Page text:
Programming note: I’ll be speaking with Arnie Arnesen on The Attitude with Arnie Arnesen at 12:30 pm ET today (Aug 22) about Glenn Greenwald and all the fun the State has been having with him. To listen live, go here. The archive of program MP3′s is here.
By now (I hope) you know that Glenn Greenwald’s domestic partner, David Miranda, while flying from Berlin to their home in Rio de Janiero via London, was detained at Heathrow Airport under a terrorism statute, questioned for 9 hours (the legal limit) and then released.
The questions were entirely about Greenwald, Snowden, Laura Poitras (who is working the Snowden story with Greenwald), and … unrest in Brazil. Nothing about “terrorism.”
One US security official told Reuters that one of the main purposes of the British government’s detention and questioning of Miranda was to send a message to recipients of Snowden’s materials, including the Guardian, that the British government was serious about trying to shut down the leaks.
While we have not yet commented on it, part of that message-sending clearly includes the forced (and meaningless) destruction of Guardian newspaper hard drives under pressure from — and under the present wachful eye of — British security forces (my emphasis and some reparagraphing):
Guardian editor-in-chief Alan Rusbridger on Monday night disclosed the remarkable news that UK authorities, several weeks ago, threatened the Guardian UK with prior restraint if they did not destroy all of their materials provided by Edward Snowden, and then sent agents to the basement of the paper’s offices to oversee the physical destruction of hard drives.
The Guardian has more details on that episode today, and MSNBC’s Chris Hayes interviewed the Guardian’s editor-in-chief about it last night. As Rusbridger explains, this behavior was as inane as it was thuggish: since this is 2013, not 1958, destroying one set of a newspaper’s documents doesn’t destroy them all, and since the Guardian has multiple people around the world with copies, they achieved nothing but making themselves look incompetently oppressive.
If you read through to Guardian editor Rusbridger’s own account, you’ll see that he told them upfront there were other copies, and they demanded the destruction anyway.
Sending a message — “We going to act like thugs.” Message sent.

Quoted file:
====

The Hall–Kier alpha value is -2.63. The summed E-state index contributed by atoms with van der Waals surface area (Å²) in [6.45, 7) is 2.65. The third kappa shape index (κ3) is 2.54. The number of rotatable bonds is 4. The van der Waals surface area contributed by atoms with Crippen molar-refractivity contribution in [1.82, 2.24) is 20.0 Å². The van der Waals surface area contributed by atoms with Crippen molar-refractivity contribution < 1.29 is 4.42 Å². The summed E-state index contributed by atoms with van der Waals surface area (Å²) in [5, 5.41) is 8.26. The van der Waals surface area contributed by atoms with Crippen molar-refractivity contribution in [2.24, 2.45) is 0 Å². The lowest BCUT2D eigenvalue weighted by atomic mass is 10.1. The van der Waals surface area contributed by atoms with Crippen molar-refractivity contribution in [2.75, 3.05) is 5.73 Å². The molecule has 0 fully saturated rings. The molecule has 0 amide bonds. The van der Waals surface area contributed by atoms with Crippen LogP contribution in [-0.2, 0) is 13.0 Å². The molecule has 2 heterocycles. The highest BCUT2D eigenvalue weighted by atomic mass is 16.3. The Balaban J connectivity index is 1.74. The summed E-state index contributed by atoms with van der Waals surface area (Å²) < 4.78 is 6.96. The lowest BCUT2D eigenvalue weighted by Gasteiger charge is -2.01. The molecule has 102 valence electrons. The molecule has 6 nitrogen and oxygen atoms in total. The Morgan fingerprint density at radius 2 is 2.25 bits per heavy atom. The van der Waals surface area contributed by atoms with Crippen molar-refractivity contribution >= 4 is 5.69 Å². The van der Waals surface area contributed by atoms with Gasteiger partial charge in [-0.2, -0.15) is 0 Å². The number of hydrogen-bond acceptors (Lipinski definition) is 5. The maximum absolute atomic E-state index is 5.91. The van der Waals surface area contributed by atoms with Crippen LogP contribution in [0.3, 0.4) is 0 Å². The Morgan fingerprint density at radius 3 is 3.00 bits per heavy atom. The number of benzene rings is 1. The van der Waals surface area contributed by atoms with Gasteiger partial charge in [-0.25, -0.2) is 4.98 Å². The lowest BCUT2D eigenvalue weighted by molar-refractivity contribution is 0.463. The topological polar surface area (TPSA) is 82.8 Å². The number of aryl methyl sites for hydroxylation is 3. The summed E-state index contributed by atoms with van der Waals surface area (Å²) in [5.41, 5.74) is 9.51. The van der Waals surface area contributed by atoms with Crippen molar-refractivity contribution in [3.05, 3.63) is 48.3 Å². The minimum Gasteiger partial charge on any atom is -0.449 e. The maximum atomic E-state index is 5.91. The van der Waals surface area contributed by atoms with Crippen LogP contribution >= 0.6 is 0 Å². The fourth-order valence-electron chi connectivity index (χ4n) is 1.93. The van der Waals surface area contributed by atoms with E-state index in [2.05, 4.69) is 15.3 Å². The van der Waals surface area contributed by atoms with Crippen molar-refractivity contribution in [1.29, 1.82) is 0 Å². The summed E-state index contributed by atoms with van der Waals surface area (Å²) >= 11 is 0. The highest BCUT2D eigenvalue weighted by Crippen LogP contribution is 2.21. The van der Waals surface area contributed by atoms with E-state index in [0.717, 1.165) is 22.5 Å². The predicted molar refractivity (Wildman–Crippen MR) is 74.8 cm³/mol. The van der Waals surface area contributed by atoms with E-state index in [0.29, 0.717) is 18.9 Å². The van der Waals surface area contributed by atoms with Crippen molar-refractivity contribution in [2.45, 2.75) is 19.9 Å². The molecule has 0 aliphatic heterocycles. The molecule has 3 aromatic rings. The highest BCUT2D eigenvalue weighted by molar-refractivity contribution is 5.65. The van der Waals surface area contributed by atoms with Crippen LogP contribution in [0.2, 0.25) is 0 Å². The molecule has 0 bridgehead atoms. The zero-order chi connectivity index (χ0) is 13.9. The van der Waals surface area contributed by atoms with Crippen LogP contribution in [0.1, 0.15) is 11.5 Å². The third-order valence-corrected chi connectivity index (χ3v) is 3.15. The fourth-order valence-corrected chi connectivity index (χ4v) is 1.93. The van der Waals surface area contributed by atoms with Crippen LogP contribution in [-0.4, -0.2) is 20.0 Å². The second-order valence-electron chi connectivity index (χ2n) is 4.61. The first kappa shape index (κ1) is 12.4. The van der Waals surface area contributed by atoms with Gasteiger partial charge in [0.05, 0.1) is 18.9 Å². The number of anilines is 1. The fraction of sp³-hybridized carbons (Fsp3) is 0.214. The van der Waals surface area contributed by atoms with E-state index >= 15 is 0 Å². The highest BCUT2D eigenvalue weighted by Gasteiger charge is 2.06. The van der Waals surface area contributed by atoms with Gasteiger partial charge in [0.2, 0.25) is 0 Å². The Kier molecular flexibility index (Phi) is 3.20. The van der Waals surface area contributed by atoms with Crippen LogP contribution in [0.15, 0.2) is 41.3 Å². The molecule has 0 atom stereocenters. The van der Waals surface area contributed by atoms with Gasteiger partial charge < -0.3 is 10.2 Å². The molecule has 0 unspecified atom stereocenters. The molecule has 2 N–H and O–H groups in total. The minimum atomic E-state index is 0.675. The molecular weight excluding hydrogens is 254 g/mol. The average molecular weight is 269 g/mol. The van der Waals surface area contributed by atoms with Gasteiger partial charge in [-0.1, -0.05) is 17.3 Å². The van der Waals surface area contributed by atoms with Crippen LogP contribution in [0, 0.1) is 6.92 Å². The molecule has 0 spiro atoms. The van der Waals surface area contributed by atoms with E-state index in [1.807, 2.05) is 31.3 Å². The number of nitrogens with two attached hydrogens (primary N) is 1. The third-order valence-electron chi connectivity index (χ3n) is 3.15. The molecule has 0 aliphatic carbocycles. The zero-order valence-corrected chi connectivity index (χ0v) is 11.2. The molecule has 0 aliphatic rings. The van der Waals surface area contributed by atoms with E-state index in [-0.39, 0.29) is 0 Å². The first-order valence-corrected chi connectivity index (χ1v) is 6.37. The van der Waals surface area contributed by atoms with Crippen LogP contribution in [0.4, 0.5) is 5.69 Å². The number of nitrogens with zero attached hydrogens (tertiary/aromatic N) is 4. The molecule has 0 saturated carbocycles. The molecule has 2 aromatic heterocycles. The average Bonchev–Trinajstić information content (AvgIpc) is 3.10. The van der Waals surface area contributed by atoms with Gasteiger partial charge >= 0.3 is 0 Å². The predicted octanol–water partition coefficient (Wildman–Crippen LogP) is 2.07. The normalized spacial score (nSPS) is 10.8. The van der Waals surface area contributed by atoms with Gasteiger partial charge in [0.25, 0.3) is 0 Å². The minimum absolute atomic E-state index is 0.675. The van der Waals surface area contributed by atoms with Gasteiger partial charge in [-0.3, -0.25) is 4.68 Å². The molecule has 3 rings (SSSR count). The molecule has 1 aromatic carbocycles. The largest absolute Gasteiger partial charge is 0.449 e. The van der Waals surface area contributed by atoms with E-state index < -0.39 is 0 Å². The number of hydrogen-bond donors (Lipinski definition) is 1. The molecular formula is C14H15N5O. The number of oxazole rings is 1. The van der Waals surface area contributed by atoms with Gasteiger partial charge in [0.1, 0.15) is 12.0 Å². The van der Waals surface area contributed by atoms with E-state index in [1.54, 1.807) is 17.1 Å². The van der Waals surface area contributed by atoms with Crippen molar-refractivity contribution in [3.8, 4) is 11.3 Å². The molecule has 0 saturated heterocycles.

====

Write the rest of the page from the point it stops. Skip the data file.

A few things to note:
1. The source of the Reuters quote is a “‘US security official,” not named but on the record. In other words, the quote is an admission, not a speculation about motive. In other other words, our own speculations were correct.
2. The quote was published August 19, and I’ve yet to see a retraction. (If any of you find a retraction, please post it in the comments. Thanks.)
3. The speaker is a U.S. security official, not a U.K. security official. Does this not imply a team effort? The official didn’t say the Brits were sending a message; the implication is that we’re sending a message. Yes, he says the “British government” is serious about shutting down the leaks. But this isn’t about British leaks, is it. Showden is leaking NSA information. So, to translate:
The British government is serious about shutting down Americans who leak American information, says an American government spokesman.
And there’s no coordination? Common sense, of course, says that this was always a joint op, but this just adds to the confirmation, as does Rachel Maddow’s closing comment in the video below.
I have to give Glenn Greenwald some space. He sums up this “message sending” this way (again, my emphasis and some reparagraphing):
But here’s the most important point: the US and the UK governments go around the world threatening people all the time. It’s their modus operandi. They imprison whistleblowers. They try to criminalize journalism. They threatened the Guardian with prior restraint and then forced the paper to physically smash their hard drives in a basement.
They detained my partner under a terrorism law, repeatedly threatened to arrest him, and forced him to give them his passwords to all sorts of invasive personal information – behavior that even one of the authors of that terrorism law says is illegal, which the Committee for the Protection of Journalists said yesterday is just “the latest example in a disturbing record of official harassment of the Guardian over its coverage of the Snowden leaks”, and which Human Rights Watch says was “intended to intimidate Greenwald and other journalists who report on surveillance abuses.”
And that’s just their recent behavior with regard to press freedoms: it’s to say nothing of all the invasions, bombings, renderings, torture and secrecy abuses for which that bullying, vengeful duo is responsible over the last decade.
But the minute anyone refuses to meekly submit to that, or stands up to it, hordes of authoritarians – led by state-loyal journalists – immediately start objecting …
I think it’s becoming clear that despite what Maddow says below, to be a “terrorist” simply means to oppose the global security state. Period. This is clearly their working definition, and knowing this is all you need to know to make sense of their behavior.
I’ll have a definition of that “state” — who is a functional part of it, who does it encompass and who does it serve — in a later piece.
The Maddow show had an excellent explainer and summarizer on this affair. Please listen, and note her conclusion.
Did you notice (2:10 in the clip) that once the world’s airports stopped harassing Poitras, they all stopped harassing her, all at the same time? The global security state. Yes, they act as one.
Laura Poitras, with whom the clip opens, is an under-appreciated character in this story. More on her here, in a good profile.
To follow or send links: @Gaius_Publius